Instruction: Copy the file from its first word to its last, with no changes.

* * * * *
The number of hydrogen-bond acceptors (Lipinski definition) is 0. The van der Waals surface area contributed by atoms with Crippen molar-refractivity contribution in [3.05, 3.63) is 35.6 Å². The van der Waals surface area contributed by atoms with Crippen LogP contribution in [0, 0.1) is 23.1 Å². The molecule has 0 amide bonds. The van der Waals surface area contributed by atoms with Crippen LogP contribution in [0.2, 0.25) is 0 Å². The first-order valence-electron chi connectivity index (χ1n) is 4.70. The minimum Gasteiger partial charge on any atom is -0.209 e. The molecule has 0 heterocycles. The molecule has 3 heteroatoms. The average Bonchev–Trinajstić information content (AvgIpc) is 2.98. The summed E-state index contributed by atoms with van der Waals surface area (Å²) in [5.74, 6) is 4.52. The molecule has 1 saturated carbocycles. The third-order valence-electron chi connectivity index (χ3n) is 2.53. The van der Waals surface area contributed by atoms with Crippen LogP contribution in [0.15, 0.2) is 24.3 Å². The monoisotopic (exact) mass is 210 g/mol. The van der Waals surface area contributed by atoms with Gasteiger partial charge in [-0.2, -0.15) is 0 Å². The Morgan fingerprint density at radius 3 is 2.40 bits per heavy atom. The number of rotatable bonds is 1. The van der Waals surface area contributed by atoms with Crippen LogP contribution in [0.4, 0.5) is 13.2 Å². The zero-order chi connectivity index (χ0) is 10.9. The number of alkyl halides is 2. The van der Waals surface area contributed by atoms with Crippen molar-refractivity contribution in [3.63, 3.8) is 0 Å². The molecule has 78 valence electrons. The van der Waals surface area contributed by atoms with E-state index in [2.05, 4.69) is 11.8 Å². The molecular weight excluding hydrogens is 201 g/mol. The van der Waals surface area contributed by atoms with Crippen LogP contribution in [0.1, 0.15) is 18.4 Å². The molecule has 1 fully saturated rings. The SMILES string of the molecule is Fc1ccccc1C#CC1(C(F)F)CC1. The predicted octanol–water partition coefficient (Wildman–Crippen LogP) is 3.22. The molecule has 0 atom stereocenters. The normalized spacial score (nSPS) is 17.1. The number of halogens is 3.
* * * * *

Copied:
The number of hydrogen-bond acceptors (Lipinski definition) is 0. The van der Waals surface area contributed by atoms with Crippen molar-refractivity contribution in [3.05, 3.63) is 35.6 Å². The van der Waals surface area contributed by atoms with Crippen LogP contribution in [0, 0.1) is 23.1 Å². The molecule has 0 amide bonds. The van der Waals surface area contributed by atoms with Crippen LogP contribution in [0.2, 0.25) is 0 Å². The first-order valence-electron chi connectivity index (χ1n) is 4.70. The minimum Gasteiger partial charge on any atom is -0.209 e. The molecule has 0 heterocycles. The molecule has 3 heteroatoms. The average Bonchev–Trinajstić information content (AvgIpc) is 2.98. The summed E-state index contributed by atoms with van der Waals surface area (Å²) in [5.74, 6) is 4.52. The molecule has 1 saturated carbocycles. The third-order valence-electron chi connectivity index (χ3n) is 2.53. The van der Waals surface area contributed by atoms with Crippen LogP contribution in [0.15, 0.2) is 24.3 Å². The monoisotopic (exact) mass is 210 g/mol. The van der Waals surface area contributed by atoms with Gasteiger partial charge in [-0.2, -0.15) is 0 Å². The Morgan fingerprint density at radius 3 is 2.40 bits per heavy atom. The number of rotatable bonds is 1. The van der Waals surface area contributed by atoms with Crippen LogP contribution in [0.4, 0.5) is 13.2 Å². The zero-order chi connectivity index (χ0) is 10.9. The number of alkyl halides is 2. The van der Waals surface area contributed by atoms with Crippen molar-refractivity contribution in [3.63, 3.8) is 0 Å². The molecule has 78 valence electrons. The van der Waals surface area contributed by atoms with E-state index in [2.05, 4.69) is 11.8 Å². The molecular weight excluding hydrogens is 201 g/mol. The van der Waals surface area contributed by atoms with Crippen LogP contribution in [0.1, 0.15) is 18.4 Å². The molecule has 1 fully saturated rings. The SMILES string of the molecule is Fc1ccccc1C#CC1(C(F)F)CC1. The predicted octanol–water partition coefficient (Wildman–Crippen LogP) is 3.22. The molecule has 0 atom stereocenters. The normalized spacial score (nSPS) is 17.1. The number of halogens is 3.